He is now 22/1 for Outright victory and it looks short enough, but the 14/1 on Top American makes plenty of appeal. He has course form which is superior to any of his countrymen, other than Tiger Woods (even allowing for the consistency of Jim Furyk) and with real doubts about what Tiger can do this week; he looks very appealing in this market.
1 point each way - Top GB & Ireland Player at 22/1 with BetVictor
Our final selection this week is in the GB & Ireland market and is the Scot Stephen Gallacher. Obviously Rory will take huge beating in this market if he is near his best, but there are doubts among many of the players here, with both Lee Westwood and Luke Donald struggling for form and now facing real pressure for their Ryder Cup spots. Graeme McDowell has a very average here, as does Ian Poulter and it leaves the market quite appealing for golfers that should really enjoy this test and are a very healthy price.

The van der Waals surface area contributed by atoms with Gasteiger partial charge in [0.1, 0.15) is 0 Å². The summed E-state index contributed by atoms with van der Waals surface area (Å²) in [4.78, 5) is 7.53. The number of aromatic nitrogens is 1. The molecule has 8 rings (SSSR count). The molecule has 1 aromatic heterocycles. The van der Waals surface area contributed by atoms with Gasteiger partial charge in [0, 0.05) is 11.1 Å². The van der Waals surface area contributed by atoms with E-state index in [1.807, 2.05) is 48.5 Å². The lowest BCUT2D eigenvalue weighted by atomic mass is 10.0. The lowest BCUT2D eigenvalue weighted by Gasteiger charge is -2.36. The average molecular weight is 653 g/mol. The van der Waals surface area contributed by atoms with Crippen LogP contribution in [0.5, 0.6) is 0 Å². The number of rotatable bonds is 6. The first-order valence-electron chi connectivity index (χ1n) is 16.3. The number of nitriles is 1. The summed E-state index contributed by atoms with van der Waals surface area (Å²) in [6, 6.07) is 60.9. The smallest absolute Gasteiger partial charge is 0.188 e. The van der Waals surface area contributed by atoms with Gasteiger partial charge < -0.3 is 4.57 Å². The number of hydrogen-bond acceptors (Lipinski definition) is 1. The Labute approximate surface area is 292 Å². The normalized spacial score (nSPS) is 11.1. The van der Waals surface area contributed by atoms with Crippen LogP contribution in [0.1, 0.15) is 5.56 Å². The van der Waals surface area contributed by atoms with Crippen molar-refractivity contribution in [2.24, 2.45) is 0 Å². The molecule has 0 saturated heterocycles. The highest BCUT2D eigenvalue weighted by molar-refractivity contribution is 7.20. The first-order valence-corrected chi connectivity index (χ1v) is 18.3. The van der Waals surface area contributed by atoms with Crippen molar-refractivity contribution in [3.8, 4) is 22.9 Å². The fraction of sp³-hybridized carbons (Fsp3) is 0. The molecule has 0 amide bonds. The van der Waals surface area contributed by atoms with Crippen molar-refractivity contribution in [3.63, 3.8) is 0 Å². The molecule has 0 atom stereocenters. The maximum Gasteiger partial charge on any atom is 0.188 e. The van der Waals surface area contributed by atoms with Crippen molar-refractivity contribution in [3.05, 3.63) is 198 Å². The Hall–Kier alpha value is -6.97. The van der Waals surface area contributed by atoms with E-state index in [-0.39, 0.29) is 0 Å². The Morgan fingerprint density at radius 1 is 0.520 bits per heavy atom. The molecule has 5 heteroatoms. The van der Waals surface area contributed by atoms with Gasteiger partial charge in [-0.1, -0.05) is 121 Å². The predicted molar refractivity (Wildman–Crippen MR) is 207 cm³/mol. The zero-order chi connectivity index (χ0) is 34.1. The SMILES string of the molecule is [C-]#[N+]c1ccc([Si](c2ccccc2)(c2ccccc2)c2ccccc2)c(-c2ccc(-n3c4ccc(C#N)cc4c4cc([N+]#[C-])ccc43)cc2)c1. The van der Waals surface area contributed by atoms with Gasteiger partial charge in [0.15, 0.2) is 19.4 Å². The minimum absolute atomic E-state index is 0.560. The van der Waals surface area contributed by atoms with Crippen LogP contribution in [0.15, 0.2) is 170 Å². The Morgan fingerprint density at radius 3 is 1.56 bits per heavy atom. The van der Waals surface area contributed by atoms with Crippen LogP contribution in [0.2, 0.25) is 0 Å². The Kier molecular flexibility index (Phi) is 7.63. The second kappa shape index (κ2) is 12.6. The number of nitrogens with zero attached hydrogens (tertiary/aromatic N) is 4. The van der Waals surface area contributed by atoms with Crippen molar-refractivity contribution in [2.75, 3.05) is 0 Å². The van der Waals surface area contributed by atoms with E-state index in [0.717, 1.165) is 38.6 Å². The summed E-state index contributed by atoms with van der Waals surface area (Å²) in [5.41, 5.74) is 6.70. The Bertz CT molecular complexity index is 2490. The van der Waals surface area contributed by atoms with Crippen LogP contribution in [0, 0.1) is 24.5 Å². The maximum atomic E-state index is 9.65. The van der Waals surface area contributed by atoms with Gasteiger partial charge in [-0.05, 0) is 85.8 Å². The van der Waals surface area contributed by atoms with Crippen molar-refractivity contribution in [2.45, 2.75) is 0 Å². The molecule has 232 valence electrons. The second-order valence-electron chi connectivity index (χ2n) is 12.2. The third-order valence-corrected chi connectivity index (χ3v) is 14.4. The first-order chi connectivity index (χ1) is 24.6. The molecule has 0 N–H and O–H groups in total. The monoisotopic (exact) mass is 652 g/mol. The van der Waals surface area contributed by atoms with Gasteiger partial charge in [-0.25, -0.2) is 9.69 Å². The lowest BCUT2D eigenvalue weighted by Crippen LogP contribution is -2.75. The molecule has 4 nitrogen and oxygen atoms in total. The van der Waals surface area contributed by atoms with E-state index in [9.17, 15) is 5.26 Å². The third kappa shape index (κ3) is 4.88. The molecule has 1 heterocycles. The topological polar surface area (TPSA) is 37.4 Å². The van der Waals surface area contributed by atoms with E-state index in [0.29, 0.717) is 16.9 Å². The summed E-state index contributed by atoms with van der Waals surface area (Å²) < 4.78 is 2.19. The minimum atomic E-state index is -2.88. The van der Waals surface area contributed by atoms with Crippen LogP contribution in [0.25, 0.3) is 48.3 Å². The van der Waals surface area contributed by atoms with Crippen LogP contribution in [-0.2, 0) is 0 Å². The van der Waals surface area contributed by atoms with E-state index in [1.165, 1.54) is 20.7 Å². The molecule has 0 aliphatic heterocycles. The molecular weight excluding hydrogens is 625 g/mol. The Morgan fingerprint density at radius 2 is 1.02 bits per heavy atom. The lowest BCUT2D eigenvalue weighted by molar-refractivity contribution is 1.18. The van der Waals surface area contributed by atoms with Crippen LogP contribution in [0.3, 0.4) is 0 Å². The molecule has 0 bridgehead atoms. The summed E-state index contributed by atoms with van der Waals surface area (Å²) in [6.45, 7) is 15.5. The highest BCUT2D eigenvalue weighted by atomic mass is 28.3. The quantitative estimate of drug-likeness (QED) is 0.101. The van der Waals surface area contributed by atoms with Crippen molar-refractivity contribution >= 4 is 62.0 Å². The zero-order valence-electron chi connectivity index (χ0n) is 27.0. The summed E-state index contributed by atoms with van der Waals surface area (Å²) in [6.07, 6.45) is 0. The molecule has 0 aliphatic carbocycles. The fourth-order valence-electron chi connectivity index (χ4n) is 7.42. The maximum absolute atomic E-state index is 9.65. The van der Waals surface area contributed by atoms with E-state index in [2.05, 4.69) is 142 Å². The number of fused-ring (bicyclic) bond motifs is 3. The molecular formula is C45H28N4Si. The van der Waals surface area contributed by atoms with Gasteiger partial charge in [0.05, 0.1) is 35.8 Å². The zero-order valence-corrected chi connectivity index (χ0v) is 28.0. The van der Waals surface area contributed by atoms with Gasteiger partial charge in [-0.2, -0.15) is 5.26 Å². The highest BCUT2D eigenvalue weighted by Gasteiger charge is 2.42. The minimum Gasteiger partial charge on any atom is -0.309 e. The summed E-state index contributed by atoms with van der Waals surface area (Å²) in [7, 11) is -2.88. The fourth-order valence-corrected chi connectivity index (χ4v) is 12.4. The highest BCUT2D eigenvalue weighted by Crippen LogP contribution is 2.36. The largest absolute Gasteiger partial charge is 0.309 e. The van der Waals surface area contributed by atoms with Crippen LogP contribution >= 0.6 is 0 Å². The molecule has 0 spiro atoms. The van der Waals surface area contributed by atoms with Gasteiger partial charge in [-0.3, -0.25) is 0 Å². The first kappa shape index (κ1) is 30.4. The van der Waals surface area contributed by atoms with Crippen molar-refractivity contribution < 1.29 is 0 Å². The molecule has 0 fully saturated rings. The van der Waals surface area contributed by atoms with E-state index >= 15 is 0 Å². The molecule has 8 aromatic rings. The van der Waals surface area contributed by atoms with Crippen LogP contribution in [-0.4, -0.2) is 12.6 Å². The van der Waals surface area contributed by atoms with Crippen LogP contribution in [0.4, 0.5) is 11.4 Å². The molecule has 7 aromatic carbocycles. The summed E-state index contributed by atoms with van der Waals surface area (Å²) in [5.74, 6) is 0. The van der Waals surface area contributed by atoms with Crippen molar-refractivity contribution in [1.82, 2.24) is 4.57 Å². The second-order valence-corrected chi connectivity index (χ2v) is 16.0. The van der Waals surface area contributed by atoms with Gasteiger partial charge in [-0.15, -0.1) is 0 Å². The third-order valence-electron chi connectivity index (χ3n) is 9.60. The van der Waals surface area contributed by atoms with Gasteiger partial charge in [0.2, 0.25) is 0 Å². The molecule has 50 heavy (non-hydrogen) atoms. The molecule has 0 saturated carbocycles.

Gallacher is exactly that and he obtained valuable experience last year when he was 44th on his first appearance in the event since 2005. He is playing some great golf this year and retained his Desert Classic title, as well as finishing 5th in the PGA Championship at Wentworth, 2nd in the Nordea Masters, 4th in the Scottish Open and a very solid 15th last time at Hoylake. He is a very long driver of the ball and an outstanding iron player, but it is his improvement both on the greens and around the green, which has really been eye catching this year.
Gallacher has also performed well in the key form guide events this year, finishing 15th in The Masters and 10th in the WGC Cadillac Championship. We would not put anyone off the 150/1 with Boylesports in the Outright market, but it is the 22/1 that appeals to us with BetVictor in the Top GB & Ireland. An each way double on Gallacher and Bradley may also interest followers, although we are not putting this up as an additional event.
Total Advised Bets - 6.5 points